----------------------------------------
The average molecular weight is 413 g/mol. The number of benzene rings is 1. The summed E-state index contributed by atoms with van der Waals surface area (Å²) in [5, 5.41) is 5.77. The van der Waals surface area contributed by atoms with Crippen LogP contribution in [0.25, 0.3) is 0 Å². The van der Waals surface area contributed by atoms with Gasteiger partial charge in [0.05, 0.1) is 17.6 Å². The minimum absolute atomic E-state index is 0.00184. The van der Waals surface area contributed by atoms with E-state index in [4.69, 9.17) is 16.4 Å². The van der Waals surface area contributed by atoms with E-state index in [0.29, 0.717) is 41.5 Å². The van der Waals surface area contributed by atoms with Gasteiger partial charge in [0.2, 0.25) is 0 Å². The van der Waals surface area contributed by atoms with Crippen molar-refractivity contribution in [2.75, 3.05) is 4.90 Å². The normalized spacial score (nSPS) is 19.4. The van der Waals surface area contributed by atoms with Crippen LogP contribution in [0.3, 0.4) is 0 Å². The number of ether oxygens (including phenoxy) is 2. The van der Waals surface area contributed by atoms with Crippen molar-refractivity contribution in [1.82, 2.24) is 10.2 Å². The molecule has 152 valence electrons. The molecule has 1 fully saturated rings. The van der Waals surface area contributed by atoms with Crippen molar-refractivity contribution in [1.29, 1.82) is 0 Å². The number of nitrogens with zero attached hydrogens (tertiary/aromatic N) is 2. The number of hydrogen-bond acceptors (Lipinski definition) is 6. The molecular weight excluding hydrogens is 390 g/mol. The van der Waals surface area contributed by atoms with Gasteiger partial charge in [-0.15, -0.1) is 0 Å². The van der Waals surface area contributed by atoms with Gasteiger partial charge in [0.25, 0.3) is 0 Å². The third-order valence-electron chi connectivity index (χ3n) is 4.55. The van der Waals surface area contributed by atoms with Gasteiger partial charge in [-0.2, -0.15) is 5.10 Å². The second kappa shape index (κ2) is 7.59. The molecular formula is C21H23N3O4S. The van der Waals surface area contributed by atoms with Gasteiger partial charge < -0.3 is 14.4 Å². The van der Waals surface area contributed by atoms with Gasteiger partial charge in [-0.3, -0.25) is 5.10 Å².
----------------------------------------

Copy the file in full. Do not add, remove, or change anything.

The average molecular weight is 413 g/mol. The number of benzene rings is 1. The summed E-state index contributed by atoms with van der Waals surface area (Å²) in [5, 5.41) is 5.77. The van der Waals surface area contributed by atoms with Crippen LogP contribution in [0.25, 0.3) is 0 Å². The van der Waals surface area contributed by atoms with Gasteiger partial charge in [0.05, 0.1) is 17.6 Å². The minimum absolute atomic E-state index is 0.00184. The van der Waals surface area contributed by atoms with E-state index in [4.69, 9.17) is 16.4 Å². The van der Waals surface area contributed by atoms with E-state index in [0.29, 0.717) is 41.5 Å². The van der Waals surface area contributed by atoms with Gasteiger partial charge in [0.2, 0.25) is 0 Å². The van der Waals surface area contributed by atoms with Crippen molar-refractivity contribution in [2.75, 3.05) is 4.90 Å². The normalized spacial score (nSPS) is 19.4. The van der Waals surface area contributed by atoms with Crippen LogP contribution in [0.3, 0.4) is 0 Å². The number of ether oxygens (including phenoxy) is 2. The van der Waals surface area contributed by atoms with Crippen molar-refractivity contribution in [1.82, 2.24) is 10.2 Å². The molecule has 152 valence electrons. The molecule has 1 fully saturated rings. The van der Waals surface area contributed by atoms with Crippen molar-refractivity contribution in [1.29, 1.82) is 0 Å². The number of nitrogens with zero attached hydrogens (tertiary/aromatic N) is 2. The number of hydrogen-bond acceptors (Lipinski definition) is 6. The molecular weight excluding hydrogens is 390 g/mol. The van der Waals surface area contributed by atoms with Gasteiger partial charge in [-0.15, -0.1) is 0 Å². The van der Waals surface area contributed by atoms with Gasteiger partial charge in [0.25, 0.3) is 0 Å². The third-order valence-electron chi connectivity index (χ3n) is 4.55. The van der Waals surface area contributed by atoms with Gasteiger partial charge in [-0.2, -0.15) is 5.10 Å². The second kappa shape index (κ2) is 7.59. The molecular formula is C21H23N3O4S. The van der Waals surface area contributed by atoms with Gasteiger partial charge < -0.3 is 14.4 Å². The van der Waals surface area contributed by atoms with Gasteiger partial charge in [-0.3, -0.25) is 5.10 Å².